Between a ROC and a hard place: Teaching prevalence plots to understand real world biomarker performance in the clinic

B. Clare Lendrem, Dennis W. Lendrem, Arthur G. Pratt, Najib Naamane, Peter McMeekin, Wan Fai Ng, A. Joy Allen, Michael Power*, John Dudley Isaacs

*Corresponding author for this work

Research output: Contribution to journalArticlepeer-review

1 Citation (Scopus)
2 Downloads (Pure)

Abstract

The Receiver Operating Characteristic (ROC) curve and the Area Under the Curve (AUC) of the ROC curve are widely used in discovery to compare the performance of diagnostic and prognostic assays. The ROC curve has the advantage that it is independent of disease prevalence. However, in this note, we remind scientists and clinicians that the performance of an assay upon translation to the clinic is critically dependent upon that very same prevalence. Without an understanding of prevalence in the test population, even robust bioassays with excellent ROC characteristics may perform poorly in the clinic. While the exact prevalence in the target population is not always known, simple plots of candidate assay performance as a function of prevalence rate give a better understanding of the likely real-world performance and a greater understanding of the likely impact of variation in that prevalence on translation to the clinic.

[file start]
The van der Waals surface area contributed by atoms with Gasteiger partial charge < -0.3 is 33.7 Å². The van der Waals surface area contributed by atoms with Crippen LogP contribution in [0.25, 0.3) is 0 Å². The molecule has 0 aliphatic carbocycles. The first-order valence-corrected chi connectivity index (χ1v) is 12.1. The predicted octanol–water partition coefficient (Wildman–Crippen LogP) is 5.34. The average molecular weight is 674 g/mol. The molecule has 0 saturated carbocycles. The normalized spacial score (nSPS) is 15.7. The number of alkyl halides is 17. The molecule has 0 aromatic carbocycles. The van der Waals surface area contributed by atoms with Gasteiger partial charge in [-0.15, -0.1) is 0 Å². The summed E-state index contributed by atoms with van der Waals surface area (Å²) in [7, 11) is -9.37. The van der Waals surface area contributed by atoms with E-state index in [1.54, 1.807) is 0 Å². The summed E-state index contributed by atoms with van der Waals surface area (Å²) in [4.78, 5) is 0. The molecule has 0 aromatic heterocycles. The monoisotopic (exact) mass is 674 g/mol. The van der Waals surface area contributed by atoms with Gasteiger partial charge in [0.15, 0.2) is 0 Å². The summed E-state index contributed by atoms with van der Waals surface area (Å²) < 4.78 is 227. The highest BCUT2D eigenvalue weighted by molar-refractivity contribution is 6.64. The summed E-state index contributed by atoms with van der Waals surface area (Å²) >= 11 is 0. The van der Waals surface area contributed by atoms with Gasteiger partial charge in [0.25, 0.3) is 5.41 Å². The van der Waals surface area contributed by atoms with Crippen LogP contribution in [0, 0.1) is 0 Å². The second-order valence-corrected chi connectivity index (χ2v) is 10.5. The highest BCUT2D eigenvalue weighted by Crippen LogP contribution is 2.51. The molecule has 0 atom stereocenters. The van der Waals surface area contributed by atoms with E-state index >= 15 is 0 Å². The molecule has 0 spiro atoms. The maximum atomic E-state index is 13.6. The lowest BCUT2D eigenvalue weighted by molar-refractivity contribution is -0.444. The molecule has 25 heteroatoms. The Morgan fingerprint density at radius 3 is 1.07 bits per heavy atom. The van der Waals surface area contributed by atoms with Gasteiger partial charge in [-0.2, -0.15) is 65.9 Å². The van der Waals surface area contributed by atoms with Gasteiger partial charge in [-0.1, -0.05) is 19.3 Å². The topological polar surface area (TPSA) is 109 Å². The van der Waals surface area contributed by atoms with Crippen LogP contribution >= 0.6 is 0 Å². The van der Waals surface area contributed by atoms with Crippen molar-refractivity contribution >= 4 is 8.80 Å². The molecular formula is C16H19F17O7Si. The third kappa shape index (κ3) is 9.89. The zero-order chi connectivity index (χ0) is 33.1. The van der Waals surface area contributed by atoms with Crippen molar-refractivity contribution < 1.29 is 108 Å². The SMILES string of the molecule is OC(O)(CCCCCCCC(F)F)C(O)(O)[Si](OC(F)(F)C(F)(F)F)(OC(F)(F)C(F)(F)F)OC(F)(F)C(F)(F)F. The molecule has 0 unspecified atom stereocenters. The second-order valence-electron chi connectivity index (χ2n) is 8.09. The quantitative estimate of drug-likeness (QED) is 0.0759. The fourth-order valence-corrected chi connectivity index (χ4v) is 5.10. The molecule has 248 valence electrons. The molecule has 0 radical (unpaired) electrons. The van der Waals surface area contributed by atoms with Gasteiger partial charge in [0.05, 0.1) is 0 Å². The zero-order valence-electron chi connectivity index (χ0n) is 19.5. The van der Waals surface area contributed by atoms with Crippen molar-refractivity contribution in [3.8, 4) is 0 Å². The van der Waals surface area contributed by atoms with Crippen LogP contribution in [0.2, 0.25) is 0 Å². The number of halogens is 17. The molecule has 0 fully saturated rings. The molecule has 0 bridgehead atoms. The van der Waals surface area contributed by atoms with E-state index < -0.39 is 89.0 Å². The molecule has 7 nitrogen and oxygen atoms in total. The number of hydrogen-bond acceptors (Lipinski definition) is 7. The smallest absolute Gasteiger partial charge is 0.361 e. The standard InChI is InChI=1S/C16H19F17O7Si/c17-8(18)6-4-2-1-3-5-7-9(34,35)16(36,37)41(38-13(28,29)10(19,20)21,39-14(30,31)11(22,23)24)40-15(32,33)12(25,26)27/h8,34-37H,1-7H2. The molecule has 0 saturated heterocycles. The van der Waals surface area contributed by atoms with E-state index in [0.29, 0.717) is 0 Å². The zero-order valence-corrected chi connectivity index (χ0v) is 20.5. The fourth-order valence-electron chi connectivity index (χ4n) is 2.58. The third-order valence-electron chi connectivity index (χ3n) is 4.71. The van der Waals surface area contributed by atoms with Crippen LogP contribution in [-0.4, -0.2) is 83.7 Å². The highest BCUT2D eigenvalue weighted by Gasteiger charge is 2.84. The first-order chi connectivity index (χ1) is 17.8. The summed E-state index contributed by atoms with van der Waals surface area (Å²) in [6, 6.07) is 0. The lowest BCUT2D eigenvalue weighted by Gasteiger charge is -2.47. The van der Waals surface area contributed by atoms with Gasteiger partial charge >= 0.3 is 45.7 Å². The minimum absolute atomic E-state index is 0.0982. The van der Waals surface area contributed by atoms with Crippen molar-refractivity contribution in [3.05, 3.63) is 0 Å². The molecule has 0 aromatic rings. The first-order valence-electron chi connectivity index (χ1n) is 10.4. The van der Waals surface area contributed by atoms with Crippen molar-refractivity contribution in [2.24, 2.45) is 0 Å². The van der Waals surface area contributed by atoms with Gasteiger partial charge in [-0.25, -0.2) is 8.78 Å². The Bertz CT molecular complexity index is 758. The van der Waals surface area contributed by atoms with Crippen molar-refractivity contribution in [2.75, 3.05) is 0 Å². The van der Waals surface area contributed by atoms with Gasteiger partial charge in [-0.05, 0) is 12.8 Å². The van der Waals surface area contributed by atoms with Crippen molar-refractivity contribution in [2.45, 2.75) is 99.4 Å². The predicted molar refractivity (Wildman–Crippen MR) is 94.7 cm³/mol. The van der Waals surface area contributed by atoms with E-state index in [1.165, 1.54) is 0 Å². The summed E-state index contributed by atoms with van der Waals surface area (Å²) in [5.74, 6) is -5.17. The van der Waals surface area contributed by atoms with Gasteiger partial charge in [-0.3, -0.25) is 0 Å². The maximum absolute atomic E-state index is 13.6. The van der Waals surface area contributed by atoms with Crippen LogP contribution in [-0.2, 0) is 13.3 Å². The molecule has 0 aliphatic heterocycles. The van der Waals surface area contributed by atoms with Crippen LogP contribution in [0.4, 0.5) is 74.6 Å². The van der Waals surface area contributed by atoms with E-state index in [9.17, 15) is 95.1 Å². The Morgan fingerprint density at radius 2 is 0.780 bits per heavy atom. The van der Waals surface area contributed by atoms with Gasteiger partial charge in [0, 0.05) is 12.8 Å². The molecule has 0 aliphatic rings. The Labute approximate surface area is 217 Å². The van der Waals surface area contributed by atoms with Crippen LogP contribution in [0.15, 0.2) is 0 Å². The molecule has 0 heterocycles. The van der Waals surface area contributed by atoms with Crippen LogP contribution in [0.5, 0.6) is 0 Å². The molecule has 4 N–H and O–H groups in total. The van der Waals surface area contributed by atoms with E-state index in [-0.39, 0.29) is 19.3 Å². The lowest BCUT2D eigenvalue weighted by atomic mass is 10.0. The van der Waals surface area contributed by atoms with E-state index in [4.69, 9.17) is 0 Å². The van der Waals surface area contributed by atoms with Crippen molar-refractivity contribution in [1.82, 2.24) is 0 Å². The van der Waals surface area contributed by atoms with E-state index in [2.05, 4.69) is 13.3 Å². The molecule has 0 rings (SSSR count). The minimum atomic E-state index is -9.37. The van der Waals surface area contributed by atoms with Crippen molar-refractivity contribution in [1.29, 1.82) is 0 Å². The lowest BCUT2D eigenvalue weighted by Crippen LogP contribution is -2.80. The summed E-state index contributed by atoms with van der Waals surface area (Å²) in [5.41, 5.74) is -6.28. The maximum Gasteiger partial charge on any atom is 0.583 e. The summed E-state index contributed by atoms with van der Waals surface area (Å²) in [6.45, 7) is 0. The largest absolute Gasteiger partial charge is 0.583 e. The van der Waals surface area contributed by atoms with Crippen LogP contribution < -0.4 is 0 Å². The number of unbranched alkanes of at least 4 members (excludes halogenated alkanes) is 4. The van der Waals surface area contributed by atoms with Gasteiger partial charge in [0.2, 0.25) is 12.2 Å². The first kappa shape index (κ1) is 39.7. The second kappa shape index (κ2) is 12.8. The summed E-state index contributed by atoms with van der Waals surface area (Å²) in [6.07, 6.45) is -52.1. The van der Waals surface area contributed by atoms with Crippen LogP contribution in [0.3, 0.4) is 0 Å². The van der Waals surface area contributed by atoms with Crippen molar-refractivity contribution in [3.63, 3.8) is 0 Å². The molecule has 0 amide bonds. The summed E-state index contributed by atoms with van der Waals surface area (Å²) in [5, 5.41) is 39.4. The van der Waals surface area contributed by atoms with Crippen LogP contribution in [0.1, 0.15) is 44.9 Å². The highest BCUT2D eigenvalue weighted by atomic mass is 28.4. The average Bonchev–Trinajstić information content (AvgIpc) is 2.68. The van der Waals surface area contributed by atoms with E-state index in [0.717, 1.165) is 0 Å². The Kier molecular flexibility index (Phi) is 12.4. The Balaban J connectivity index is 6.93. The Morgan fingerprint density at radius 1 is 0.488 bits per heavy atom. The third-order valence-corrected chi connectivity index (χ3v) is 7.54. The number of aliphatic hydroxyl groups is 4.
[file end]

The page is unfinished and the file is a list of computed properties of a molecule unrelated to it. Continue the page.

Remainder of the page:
Original languageEnglish
Pages (from-to)632-635
Number of pages4
JournalPharmaceutical Statistics
Volume18
Issue number6
Early online date23 Jun 2019
DOIs
Publication statusPublished - 1 Nov 2019

Fingerprint Dive into the research topics of 'Between a ROC and a hard place: Teaching prevalence plots to understand real world biomarker performance in the clinic'. Together they form a unique fingerprint.

Cite this